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Suppose I have a list called @emailList, and I would like to pass a reference to that list to a subroutine called sendEmail. I know I can do it this way:

my @emailList = split(/[$EMAIL_DELIMS]+/, $emailListStr);
sendEmail(\@emailList);

But if I want to create a reference to the output of split directly without using the intermediate variable @emailList, what's the correct syntax? I have already tried:

sendEmail(\@{split(/[$EMAIL_DELIMS]+/, $emailListStr)});

… as well as many subtle variations of this, but perl always complains. Suggestions?

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1 Answer 1

up vote 9 down vote accepted
sendEmail([ split(/[$EMAIL_DELIMS]+/, $emailListStr) ]);

will create an anonymous array populated using the list returned by split and pass it to sendEmail.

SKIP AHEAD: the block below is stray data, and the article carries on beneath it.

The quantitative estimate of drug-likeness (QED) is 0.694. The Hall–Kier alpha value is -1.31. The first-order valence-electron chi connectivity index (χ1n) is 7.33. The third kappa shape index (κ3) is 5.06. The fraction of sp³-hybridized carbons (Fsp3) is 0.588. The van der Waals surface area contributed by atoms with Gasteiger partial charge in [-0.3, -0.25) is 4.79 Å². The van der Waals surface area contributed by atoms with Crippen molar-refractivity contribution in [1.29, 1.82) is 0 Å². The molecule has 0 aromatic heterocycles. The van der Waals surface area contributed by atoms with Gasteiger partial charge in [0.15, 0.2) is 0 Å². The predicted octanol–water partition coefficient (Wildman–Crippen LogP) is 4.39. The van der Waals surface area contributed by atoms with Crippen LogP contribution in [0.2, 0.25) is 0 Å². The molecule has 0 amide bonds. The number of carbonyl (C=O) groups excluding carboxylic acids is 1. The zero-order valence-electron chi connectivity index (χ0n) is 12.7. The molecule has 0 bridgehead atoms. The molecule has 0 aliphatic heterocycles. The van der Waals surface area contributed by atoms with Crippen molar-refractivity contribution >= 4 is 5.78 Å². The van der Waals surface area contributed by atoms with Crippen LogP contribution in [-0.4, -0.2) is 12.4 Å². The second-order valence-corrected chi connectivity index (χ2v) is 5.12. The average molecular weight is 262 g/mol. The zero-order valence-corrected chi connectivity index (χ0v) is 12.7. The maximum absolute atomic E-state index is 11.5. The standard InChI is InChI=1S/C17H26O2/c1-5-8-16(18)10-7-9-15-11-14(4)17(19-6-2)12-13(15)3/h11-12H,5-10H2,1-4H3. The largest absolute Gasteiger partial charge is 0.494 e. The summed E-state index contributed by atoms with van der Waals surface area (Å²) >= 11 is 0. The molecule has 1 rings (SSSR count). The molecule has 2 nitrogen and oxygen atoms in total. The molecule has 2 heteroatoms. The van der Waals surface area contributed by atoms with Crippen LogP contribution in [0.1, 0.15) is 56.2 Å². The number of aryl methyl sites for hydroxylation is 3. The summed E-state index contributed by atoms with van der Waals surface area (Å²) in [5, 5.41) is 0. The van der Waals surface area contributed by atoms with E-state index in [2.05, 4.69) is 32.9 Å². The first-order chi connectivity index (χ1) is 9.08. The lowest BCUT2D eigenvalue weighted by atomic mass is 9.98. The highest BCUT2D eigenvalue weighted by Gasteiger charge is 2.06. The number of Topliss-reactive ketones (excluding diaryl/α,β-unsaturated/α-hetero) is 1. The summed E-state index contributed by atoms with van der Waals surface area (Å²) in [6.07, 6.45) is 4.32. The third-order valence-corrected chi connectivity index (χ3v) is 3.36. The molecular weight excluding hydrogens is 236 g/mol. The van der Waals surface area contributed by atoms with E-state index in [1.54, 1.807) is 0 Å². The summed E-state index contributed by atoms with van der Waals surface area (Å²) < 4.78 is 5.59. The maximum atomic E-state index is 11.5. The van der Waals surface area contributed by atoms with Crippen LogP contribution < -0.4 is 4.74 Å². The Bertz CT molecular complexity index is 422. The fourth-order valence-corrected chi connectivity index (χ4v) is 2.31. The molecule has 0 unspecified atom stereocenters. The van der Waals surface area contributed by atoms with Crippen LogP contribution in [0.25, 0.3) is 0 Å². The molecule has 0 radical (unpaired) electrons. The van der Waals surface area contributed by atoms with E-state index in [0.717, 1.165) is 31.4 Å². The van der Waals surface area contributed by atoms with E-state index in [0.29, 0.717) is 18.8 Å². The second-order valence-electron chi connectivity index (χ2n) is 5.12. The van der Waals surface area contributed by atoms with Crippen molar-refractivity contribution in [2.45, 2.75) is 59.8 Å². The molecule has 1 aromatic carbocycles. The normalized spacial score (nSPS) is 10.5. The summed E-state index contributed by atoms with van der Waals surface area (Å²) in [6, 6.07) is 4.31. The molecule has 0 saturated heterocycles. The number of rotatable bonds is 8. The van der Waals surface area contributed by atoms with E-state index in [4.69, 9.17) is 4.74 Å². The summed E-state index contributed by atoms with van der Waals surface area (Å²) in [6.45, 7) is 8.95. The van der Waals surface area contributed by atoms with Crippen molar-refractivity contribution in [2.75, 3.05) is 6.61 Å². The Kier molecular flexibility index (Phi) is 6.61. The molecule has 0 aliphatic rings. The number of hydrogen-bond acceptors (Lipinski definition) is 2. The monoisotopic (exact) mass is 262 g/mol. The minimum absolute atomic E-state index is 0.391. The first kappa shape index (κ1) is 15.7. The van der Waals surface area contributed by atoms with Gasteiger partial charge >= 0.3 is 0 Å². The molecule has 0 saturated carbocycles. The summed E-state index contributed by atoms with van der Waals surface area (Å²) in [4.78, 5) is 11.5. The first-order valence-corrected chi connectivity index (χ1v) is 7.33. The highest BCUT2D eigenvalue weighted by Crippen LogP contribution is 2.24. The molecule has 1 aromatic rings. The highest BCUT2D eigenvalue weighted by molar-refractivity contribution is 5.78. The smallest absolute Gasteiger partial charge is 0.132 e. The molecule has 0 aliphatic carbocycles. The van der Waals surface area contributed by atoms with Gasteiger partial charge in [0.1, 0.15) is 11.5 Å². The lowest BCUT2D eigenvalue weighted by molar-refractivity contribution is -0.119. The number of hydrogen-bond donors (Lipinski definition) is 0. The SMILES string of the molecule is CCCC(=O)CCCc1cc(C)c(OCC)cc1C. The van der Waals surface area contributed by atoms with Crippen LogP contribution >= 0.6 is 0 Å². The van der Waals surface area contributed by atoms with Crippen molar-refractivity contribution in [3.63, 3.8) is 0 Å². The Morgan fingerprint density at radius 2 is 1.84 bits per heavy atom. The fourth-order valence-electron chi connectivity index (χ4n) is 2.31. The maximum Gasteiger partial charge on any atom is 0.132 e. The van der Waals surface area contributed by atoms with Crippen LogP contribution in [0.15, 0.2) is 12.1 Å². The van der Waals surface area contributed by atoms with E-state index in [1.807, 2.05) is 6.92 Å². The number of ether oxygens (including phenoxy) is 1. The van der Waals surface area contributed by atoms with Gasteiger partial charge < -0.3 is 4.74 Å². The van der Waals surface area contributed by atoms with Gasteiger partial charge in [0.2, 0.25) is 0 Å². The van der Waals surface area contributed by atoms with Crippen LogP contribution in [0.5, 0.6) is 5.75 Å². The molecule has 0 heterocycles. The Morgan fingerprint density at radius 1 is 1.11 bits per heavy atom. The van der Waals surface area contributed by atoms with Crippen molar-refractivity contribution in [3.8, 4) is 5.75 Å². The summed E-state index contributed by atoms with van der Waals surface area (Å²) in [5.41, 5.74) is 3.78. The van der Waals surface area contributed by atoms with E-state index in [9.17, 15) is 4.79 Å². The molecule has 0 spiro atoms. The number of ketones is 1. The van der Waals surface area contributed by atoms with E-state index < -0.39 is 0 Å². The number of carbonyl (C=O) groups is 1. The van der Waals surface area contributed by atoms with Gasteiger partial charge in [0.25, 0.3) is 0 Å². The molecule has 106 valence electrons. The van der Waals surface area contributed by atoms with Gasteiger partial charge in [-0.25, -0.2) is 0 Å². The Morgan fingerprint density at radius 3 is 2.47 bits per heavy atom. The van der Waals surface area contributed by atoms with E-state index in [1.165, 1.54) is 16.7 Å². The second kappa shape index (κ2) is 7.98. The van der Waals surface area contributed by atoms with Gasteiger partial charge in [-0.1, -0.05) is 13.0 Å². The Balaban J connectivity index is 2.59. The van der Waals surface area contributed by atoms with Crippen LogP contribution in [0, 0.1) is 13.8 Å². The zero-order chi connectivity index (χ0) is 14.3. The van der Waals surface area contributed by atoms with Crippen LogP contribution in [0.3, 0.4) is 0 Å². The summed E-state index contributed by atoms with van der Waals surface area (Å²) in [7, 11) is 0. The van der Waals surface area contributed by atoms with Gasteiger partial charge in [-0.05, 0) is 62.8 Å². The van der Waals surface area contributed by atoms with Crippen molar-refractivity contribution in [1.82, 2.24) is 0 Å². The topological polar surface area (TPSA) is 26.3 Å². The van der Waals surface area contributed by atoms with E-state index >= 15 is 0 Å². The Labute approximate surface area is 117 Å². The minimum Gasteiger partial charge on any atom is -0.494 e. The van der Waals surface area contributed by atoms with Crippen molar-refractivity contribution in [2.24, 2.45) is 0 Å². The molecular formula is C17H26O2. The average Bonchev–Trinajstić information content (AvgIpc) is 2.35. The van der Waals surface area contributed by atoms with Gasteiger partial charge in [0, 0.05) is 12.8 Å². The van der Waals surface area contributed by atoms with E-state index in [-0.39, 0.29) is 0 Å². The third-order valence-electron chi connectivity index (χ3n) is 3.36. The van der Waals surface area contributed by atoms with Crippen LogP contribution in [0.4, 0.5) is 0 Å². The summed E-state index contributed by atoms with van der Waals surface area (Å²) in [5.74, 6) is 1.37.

Also, you might want to use Email::Address->parse.

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heh, beaten by 19 secs... –  Oesor Jan 27 '11 at 22:13
    
Thanks, works like a charm! –  Mansoor Siddiqui Jan 27 '11 at 22:24
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Though touched on, you should look into and understand the difference between contexts (scalar and list) and variables (scalar, array and hash), as that's going to let you know exactly why this works. –  Oesor Jan 27 '11 at 22:42
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The real difference that needs understanding is the difference between a "list" and an "array". You cannot have a list "named" anything, lists are not "nameable". Mansoor has an array named @emailList the value in that array is a "list". –  tadmc Jan 28 '11 at 2:19
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